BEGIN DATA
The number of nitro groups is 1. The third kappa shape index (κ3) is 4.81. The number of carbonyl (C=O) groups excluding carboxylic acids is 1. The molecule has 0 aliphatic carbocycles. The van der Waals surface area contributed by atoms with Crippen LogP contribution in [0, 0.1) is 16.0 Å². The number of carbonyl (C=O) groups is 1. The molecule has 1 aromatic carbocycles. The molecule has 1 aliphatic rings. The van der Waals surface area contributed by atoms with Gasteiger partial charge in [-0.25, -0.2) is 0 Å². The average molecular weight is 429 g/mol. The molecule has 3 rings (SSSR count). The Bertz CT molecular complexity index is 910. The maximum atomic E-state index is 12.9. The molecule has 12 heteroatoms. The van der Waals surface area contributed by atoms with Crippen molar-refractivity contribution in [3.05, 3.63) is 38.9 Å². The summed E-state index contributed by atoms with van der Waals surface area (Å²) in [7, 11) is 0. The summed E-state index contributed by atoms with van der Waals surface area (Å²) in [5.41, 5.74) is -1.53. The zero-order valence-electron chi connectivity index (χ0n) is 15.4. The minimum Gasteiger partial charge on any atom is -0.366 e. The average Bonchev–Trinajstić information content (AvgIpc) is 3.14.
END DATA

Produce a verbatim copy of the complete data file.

The number of nitro groups is 1. The third kappa shape index (κ3) is 4.81. The number of carbonyl (C=O) groups excluding carboxylic acids is 1. The molecule has 0 aliphatic carbocycles. The van der Waals surface area contributed by atoms with Crippen LogP contribution in [0, 0.1) is 16.0 Å². The number of carbonyl (C=O) groups is 1. The molecule has 1 aromatic carbocycles. The molecule has 1 aliphatic rings. The van der Waals surface area contributed by atoms with Gasteiger partial charge in [-0.25, -0.2) is 0 Å². The average molecular weight is 429 g/mol. The molecule has 3 rings (SSSR count). The Bertz CT molecular complexity index is 910. The maximum atomic E-state index is 12.9. The molecule has 12 heteroatoms. The van der Waals surface area contributed by atoms with Crippen molar-refractivity contribution in [3.05, 3.63) is 38.9 Å². The summed E-state index contributed by atoms with van der Waals surface area (Å²) in [7, 11) is 0. The summed E-state index contributed by atoms with van der Waals surface area (Å²) in [5.41, 5.74) is -1.53. The zero-order valence-electron chi connectivity index (χ0n) is 15.4. The minimum Gasteiger partial charge on any atom is -0.366 e. The average Bonchev–Trinajstić information content (AvgIpc) is 3.14.